The former Kansas Jayhawks pass rusher is the ideal, must-have player for the Chiefs at the No. 54 spot in the upcoming draft.
Not having a first round pick in what appears to be an offseason of transition is a tricky game, especially when a defense is so obviously in need of new blood and the offense will have a new starter. With the departures on defense of Marcus Peters and Derrick Johnson, it is actually edge rusher that remains the top position of need for the Chiefs in the draft. And there is perhaps no player better suited for the Chiefs in the second round then Kansas Jayhawk pass rusher Dorance Armstrong.
The most telling part of the past season has been the Chiefs’ inability to generate any type of pass rush opposite of Justin Houston. Dee Ford had some really good games in place of the hobbled Houston in 2016, but has been a non-factor since. The impending departure of Tamba Hali, either via his release or retirement, also seems to be on the horizon.
Frank Zombo is a nice special teams player but is not an impact linebacker. He’s also a candidate to be released to create more cap room. Dadi Nicolas missed the entirety of the 2017 season rehabbing a late 2016 knee injury and saw limited defensive snaps during his rookie 2016 season, so there isn’t much to go on with the 2016 sixth round pick.
Another factor is the contract situation of Justin Houston. After this 2018 season, Houston himself becomes a candidate to be released or traded as he is now cheaper to let go tha n to keep. Due a cap number of 21.1 million in 2019, releasing the pass rusher would save the Chiefs 14 million against the 2019 cap after this season. Houston will be 30 by the end of the upcoming season, a not-so-magical number for NFL football players and their value. Finding a replacement for Houston is an important factor for the organization.
Enter Dorance Armstrong, the Kansas defensive end. First, we’ll go over his combine measurements and compare them to a NFL pass rusher at the same point.
- 6’4, 257 pounds
- 34.75″ arm length
- 4.87 second 40 yard dash
- 7.12 second 3 cone drill – Measures prospect ability to bend, change direction and accelerate
- 4.23 second 20 yard shuttle – Measures prospect change of direction, body control in space
- 118″ broad jump – Measures lower body explosiveness
- True junior – Only spent three seasons in college
Mystery Comparison Prospect (at combine):
- 6’6, 244 pounds
- 33.16″ arm length
- 4.60 second 40-yard dash
- 7.18 second 3 cone drill
- 4.32 – 20 yard shuttle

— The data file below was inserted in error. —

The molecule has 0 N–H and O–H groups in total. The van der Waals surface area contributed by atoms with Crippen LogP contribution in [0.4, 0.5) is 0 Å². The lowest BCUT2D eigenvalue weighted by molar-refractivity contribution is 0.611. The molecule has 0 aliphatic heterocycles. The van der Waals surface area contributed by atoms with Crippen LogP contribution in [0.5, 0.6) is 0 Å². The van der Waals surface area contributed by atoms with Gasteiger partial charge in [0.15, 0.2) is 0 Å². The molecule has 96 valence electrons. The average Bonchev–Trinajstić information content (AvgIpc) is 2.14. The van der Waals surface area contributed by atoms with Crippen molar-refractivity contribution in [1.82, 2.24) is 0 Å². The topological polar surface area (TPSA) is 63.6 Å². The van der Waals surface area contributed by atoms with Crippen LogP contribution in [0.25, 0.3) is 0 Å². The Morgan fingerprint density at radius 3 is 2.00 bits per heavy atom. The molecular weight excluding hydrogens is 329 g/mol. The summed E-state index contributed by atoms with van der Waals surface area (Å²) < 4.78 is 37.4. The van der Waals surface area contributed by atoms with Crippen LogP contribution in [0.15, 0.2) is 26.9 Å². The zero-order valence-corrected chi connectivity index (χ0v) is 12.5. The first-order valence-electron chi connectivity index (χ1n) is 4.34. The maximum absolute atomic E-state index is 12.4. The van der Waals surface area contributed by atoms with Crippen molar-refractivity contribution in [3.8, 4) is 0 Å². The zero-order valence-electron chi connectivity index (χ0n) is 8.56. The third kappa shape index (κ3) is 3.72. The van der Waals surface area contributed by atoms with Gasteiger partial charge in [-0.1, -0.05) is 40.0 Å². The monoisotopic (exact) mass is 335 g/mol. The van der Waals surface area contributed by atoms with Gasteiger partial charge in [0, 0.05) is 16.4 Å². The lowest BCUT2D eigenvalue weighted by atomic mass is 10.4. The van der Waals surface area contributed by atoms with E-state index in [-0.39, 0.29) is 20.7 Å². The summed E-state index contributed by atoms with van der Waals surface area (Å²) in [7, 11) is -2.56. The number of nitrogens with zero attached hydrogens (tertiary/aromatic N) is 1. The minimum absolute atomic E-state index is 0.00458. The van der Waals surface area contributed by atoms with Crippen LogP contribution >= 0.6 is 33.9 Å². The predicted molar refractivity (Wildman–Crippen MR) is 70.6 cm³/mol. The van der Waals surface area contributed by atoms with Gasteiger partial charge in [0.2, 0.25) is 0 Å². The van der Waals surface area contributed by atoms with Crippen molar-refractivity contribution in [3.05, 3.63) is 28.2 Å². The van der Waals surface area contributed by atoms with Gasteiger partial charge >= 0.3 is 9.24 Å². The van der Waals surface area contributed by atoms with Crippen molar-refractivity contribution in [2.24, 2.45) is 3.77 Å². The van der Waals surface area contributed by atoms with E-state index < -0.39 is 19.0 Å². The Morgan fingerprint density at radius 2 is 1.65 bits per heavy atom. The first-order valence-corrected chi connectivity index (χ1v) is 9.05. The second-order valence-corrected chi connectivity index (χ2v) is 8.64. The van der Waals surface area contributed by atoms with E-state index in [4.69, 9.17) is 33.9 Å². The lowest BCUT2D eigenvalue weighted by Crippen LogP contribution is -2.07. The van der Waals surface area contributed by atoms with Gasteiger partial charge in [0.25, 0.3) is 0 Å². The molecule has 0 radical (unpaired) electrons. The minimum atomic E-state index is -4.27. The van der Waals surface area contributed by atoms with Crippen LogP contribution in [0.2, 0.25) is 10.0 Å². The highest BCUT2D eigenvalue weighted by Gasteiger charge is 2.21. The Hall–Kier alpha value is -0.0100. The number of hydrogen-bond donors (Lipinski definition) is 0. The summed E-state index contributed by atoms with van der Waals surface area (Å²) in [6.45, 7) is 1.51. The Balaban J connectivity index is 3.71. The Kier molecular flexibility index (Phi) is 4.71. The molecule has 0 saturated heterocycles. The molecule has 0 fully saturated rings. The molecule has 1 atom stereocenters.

- 237″ broad jump
- Junior (Three years at college after one year at Prep School)
- 2016 NFL 1st round draft pick
Both are tall lanky prospects with pass rushing abilities with similar numbers with similar builds coming out of college. The prospect is Leonard Floyd, the 9th overall selection in the 2016 NFL Draft from Georgia.
In 22 career games thus far, Floyd has recorded 11.5 sacks and 67 total tackles with the Chicago Bears.
Obviously free agency can impact the Chiefs needs and approach to the Draft. However, with short term questions marks at the OLB spot opposite of Houston and long term questions in general at the position, the Chiefs will need to find someone that can contribute opposite Houston in the short term and possibly replace Houston in the long term.
What do I like about Dorance Armstrong?
A lot. Shows not only an ability to rush the passer, but he’s a solid tackler and willing defender against the run. A huge issue with Dee Ford is the black hole disaster he is against the run. He also plays with a relentless motor and never quits on a play. Being the only quality defender on the atrociously awful Kansas football team, opposing offenses avoided Armstrong as much as possible, often double or even triple teaming during his junior season. Armstrong has the potential to be a difference maker for the Chiefs early.
What needs to improve about Dorance Armstrong?
First and foremost, Armstrong needs to be stronger, especially in the upper body. While has the quickness and bend you look for in an edge rusher, Armstrong needs to improve his strength if he is going to mix his finnese moves with power. Once he’s able to attack the body of an offensive lineman, that will help open a wider array of moves.
Past that, Armstrong spent much of his Kansas career playing left defensive end, and obviously will need to move outside in the NFL. As life is not a Madden game, transitioning positions can be difficult and take time to adjust.
Here are some scouting reports for Dorance Armstrong to help pass the time:
Video taken from draftbreakdown.com via Draft Blaster.